Q. If I have an explosive substance in my facility is there always the risk of an explosion.

 A. For an explosion to occur, three things must be present; fuel ( the explosive or flammable material), oxygen or air, and an ignition source. The chance of an explosion depends on the mixture of air and fuel and the presence of an heat source hot enough to ignite the material. All explosive or flammable materials have a lower and upper flammable range, too lean or too rich and nothing will happen

Q. What is a Temperature or "T" Code and does it have anything to do with Class, Division and Group.

 A. The Temperature Code, or T Code as it is commonly referred to, relates to the temperature at which a substance will ignite without a spark or flame. (Something like a heater or lamp while it doesnít have a flame can be hot enough to set off an explosion).

Q. If I have a hazardous location do I always need explosion proof equipment?

 A. No. The type of equipment used is depends on the Class, Division, Group, and Temperature Code of the area. Given this information, a manufacturer, such as Killark, can offer the right equipment for the job.

Q. I understand the electrical codes are changing to have Zones instead of Divisions. What does this mean.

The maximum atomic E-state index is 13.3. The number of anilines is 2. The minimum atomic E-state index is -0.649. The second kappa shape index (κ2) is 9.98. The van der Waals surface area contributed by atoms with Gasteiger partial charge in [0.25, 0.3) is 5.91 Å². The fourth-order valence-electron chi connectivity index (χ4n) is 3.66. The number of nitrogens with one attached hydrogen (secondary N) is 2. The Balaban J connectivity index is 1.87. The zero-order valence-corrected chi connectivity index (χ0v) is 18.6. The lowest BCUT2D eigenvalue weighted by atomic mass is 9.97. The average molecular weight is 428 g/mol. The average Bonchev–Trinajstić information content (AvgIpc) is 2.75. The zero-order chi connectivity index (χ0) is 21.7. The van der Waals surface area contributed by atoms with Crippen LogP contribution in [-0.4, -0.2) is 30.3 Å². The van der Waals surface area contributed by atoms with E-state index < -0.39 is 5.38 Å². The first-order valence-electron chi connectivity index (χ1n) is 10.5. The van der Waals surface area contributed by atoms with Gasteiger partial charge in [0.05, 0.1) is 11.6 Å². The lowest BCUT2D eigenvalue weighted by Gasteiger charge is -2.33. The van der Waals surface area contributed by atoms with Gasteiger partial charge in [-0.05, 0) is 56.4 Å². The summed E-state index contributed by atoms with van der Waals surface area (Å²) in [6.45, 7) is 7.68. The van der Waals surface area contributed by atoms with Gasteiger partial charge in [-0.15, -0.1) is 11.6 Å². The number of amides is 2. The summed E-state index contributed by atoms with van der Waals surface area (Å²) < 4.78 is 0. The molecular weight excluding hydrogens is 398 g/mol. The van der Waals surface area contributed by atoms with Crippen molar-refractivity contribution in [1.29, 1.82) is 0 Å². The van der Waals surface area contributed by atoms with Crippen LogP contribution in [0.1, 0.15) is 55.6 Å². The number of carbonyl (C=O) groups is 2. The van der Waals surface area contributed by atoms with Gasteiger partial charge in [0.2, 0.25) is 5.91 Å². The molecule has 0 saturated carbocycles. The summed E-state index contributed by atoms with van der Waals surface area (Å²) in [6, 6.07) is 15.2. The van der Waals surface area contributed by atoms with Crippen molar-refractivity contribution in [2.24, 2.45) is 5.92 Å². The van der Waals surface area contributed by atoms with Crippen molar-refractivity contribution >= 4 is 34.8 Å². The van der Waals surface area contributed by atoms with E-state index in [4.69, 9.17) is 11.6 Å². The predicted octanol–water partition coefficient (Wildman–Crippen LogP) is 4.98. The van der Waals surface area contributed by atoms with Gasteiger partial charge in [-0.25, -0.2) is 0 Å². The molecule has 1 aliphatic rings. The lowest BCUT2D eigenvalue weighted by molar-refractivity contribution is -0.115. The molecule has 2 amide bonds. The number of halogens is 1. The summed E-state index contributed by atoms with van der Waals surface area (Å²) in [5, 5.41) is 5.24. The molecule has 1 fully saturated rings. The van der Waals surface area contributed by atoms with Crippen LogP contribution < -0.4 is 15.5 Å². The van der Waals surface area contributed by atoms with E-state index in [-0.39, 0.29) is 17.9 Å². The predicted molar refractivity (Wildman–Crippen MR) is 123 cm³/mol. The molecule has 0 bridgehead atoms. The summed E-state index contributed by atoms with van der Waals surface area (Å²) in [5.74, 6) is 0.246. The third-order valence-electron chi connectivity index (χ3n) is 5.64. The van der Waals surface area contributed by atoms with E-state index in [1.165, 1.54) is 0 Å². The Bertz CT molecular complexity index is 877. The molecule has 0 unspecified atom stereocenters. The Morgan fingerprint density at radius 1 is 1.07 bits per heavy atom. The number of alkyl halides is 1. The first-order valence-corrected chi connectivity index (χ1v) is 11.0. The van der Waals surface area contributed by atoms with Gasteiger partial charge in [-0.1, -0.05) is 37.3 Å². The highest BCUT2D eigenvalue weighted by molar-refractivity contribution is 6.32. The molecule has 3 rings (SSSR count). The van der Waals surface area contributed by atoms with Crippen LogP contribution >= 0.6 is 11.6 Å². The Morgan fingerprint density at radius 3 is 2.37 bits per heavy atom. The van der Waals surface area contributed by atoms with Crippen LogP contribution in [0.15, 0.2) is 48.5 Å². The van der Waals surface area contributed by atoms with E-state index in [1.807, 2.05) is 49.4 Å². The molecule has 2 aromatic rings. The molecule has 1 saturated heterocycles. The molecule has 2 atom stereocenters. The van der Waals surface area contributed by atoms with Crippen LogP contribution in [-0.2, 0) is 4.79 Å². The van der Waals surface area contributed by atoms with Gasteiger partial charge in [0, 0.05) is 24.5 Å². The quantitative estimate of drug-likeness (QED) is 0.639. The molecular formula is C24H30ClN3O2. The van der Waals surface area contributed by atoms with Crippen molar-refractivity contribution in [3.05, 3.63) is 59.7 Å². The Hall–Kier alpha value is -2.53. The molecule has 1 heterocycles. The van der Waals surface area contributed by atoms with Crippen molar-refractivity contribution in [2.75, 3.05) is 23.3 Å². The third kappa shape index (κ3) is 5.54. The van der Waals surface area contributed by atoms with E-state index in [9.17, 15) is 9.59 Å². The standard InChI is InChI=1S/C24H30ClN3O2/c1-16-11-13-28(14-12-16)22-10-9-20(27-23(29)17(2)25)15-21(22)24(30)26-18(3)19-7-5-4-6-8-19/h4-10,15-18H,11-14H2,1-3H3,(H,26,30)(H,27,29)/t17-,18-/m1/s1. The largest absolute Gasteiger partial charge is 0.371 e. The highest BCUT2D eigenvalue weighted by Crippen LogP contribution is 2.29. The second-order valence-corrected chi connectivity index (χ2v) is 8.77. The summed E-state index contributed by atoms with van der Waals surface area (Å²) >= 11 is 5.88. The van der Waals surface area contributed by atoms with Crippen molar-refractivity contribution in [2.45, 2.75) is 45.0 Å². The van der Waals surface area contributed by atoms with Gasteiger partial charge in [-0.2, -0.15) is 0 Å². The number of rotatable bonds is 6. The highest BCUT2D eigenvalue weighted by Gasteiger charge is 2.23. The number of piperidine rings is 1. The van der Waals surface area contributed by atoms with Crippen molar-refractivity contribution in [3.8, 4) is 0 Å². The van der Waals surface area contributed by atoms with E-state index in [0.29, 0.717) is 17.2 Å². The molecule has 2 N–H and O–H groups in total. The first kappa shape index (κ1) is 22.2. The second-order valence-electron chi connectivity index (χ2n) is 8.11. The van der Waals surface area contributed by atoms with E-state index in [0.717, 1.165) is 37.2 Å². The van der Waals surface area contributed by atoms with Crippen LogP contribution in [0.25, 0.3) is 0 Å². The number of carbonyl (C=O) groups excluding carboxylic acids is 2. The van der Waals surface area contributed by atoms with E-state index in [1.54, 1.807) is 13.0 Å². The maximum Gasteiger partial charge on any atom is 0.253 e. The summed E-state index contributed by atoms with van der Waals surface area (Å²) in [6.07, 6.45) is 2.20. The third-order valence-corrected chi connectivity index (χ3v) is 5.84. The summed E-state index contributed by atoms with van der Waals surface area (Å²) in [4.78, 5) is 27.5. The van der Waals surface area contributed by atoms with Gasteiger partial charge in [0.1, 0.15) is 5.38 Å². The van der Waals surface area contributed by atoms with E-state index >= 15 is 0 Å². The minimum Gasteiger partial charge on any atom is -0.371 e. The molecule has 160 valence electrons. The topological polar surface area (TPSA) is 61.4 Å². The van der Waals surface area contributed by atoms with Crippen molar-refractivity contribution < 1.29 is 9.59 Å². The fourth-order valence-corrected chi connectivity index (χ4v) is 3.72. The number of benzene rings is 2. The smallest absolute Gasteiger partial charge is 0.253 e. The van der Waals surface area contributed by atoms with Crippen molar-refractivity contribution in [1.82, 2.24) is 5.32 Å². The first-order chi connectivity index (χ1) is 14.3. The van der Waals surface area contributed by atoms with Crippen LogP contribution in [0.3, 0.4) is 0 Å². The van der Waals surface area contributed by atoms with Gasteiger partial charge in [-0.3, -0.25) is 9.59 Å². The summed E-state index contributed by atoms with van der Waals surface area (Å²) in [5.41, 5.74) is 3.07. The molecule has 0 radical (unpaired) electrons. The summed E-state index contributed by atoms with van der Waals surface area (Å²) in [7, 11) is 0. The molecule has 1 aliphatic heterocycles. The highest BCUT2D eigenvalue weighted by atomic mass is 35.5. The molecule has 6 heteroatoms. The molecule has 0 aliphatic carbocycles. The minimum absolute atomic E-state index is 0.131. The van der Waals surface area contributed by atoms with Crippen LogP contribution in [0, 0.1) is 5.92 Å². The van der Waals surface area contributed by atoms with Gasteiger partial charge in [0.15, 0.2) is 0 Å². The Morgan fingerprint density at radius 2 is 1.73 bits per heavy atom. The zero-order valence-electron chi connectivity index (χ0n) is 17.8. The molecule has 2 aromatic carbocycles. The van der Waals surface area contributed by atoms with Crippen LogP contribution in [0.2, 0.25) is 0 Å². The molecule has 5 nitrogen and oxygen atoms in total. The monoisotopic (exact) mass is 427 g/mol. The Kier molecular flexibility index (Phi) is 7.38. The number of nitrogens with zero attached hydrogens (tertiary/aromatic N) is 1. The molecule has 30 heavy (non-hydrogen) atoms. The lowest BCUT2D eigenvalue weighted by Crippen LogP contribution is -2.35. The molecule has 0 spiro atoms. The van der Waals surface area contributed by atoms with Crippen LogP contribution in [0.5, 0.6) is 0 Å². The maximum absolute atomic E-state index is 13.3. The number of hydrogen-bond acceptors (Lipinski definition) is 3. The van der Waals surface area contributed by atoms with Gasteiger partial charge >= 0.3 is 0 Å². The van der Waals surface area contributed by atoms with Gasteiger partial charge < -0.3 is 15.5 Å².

A. Zones were added to the 1996 NEC and will be added to the 1998 CEC. Zones deal with explosive or flammable gases only. Instead of two divisions, hazardous locations are divided into three Zones

The chart below identifies how the two compare.

Comparison of 1998 CEC and Pervious Versions of CEC for Hazardous Locations

Definitions (the 1996 NEC is similar to the 1998 CEC)
Class Nature of Hazard 1998 CEC Previous CECVersions NOTES
I Gases and Vapours Zone 0

Zone 1

1 The term Zone is used in place of Division to limit confusion and is the same term used in the IEC method. The combination of Zones 0 & 1 is essentially the same as Division 1.
Zone 2 2 Zone 2 and Division 2 are essentially the same.
II Combustible Dusts 1
2
No Changes to Class II & III No changes were made to this section of the code
III Easily Ignitable Fibres and Flying 1
2
Typical Gas Traditional Gas Group 1998 CEC and IEC Gas Group
Acetylene A II C
Hydrogen B
Ethylene C II B
Propane D II A
Q. This sounds like a lot of changes. What does this mean to me?

 A. The introduction of the International Electrotechnical Commissionís (IEC) three Zone area classification method increases the types of methods of protection available for equipment and wiring systems.

Q. Do I have to change all my existing equipment if I switch to Zones?

 A. No, the move to Zones permits the use of traditional Class and Division equipment. However, the intent in both Canada and the US is that facilities must be re-classified prior to using IEC type equipment in Zone 0 or 1 locations.

Q. How do I learn more about Zones and the IEC?

 A. For your convenience, Killark has published an article on the Internet on the subject.
Click here for more information from Killark.